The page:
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Culture

By Merely Talking of Asanas, We Are Losing Sight of the True Essence of Yoga

The present hype around Yoga Day celebrations fails to highlight the foundational values associated with the practice.

Since its inception in 1952, parliament has taken the lead in furthering the cause of yoga. The emphasis on yoga was evident from the discussion on the resolution moved by the first prime minister of the country, Pandit Jawaharlal Nehru, in the Rajya Sabha on December 16, 1952, for recording the general approval of the House of the principles, objectives and programmes of development in the First Five-Year Plan document. While participating in the discussion, W.S. Barlingay, representing the Indian National Congress, stated that health education would have to be prioritised to address health issues and suggested that the ancient wisdom embedded in yoga should be adopted and integrated with health education for the entire country.

In his book The Discovery of India, Nehru reflected on yoga to emphasise India’s legacy of ancient wisdom. “The Yoga system of Patanjali is essentially a method for the discipline of the body and the mind leading up to psychic and spiritual training,” wrote Nehru. He believed that yoga facilitates in the training of mind to reach higher levels of consciousness. Unravelling its deeper meaning, Nehru wrote “… it (yoga) is based on the psychological conception that by proper training of the mind certain higher levels of consciousness can be reached”.

Nehru believed that the cause of yoga cannot be served by contorted body movements. Rather, the significance of yoga, Nehru argued, lies in subjecting the senses to discipline and restraint. “The Yoga system of Patanjali,” he added, “is essentially a method for the discipline of the body and the mind leading up to psychic and spiritual training.”

Unfortunately, the discourse around yoga in recent times has become largely muscular as well as political. It can be argued that yoga is much more than asanas or pranayama. It embraces life, and Sri Aurobindo made a profound observation when he said that “All life is yoga”. Every activity centring around life is yoga. Swami Vivekananda cast a mesmerising spell on Americans by expounding the philosophy and spirituality behind yoga. He said ethics and truthfulness constitute the foundational pillars of yoga. Any activity that is contrary to the spirit of ethics and truthfulness is a negation of yoga itself.

In our celebration of yoga, therefore, we need to look inwards, assess how we practice ethics in our own lives. Tragically, however, such important aspects of yoga are absent in the contemporary public discourse on yoga and its international day celebrations. In upholding the cause of ethics and truthfulness, we uphold yoga in every aspect of life.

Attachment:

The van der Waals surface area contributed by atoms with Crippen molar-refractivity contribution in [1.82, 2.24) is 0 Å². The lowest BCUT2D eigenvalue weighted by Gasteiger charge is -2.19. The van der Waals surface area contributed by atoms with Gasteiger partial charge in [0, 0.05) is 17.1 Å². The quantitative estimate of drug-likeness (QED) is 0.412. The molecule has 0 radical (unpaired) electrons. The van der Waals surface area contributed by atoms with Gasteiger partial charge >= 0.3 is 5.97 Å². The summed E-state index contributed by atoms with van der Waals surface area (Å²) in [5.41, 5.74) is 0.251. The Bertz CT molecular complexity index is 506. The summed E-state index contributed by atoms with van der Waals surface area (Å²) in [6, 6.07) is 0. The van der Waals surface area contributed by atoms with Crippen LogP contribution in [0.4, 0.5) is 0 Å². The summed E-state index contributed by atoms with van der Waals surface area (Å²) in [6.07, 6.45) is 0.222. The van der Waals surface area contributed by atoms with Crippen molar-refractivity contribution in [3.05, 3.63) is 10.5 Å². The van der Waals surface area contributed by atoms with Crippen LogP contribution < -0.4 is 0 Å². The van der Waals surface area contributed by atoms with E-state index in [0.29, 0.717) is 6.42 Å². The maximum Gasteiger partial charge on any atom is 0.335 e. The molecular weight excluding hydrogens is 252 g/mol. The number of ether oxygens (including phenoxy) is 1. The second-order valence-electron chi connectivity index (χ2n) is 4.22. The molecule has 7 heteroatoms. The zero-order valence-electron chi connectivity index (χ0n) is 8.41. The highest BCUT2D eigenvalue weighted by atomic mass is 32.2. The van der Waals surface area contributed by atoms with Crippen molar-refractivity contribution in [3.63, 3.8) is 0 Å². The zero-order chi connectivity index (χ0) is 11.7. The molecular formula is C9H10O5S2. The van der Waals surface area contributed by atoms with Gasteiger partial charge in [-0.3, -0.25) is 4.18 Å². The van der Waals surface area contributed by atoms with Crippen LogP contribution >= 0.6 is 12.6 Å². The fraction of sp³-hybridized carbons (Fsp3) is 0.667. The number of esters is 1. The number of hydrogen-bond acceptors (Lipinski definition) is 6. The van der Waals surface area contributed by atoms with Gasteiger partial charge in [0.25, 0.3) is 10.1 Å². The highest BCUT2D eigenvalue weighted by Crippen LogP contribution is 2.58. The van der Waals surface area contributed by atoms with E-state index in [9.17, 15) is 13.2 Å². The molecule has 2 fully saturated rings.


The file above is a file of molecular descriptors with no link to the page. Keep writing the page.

Yet, yoga now seems to have been stripped of its deeper, intellectual and spiritual qualities. Some of its leading faces have been found wanting in ethical practices, which were once considered inseparable from yoga. For instance, who will forget the incident where Baba Ramdev, who is credited with popularising yoga and pranayama among the masses, dodged the police by masquerading as a woman. His bizarre action was driven by fear and falsehood, which negate the essence of yoga. His intimidating statement that he would cut off the heads of those who refused to say ‘Bharat Mata ki jai’ is antithetical to non-violence – one of the foundational pillars of yoga.

On the other hand, we can argue that the whole architecture of the freedom struggle built by Mahatma Gandhi was predicated on the inviolable principles of yoga such as truth, non-violence, not having possessions, not stealing, etc. In other words, Gandhi leveraged the cardinal principles of yoga in public life, mobilising people in a non-violent struggle against the British.

Attaining the state of samadhi essentially means attaining a higher consciousness, which is the ultimate objective of yoga. Without practicing restraint and discipline, the state of samadhi cannot be achieved. Mahatma Gandhi once famously stated that “Samadhi without self control is no better than the sleep of Kumbhakarna.” He further added,  “Ordinarily, samadhi means the capacity to be absorbed in the chosen task. It should not be forgotten that yogic achievements are of no use if not accompanied by control of senses”.

It is tragic that despite so much conversation around yoga, no one is talking about non-violence and control over the senses. We need to stress on higher consciousness to promote the cause of yoga. But how can there be higher consciousness if we hate people on the basis of religion and exclude them on the basis of their caste identity, gender and political persuasion? As we advocate yoga, we cannot persist with profiling people on the basis of narrow identities. By merely talking about asanas, we are narrowing the scope of yoga.

S.N. Sahu served as OSD and press secretary to former President of India K.R. Narayanan.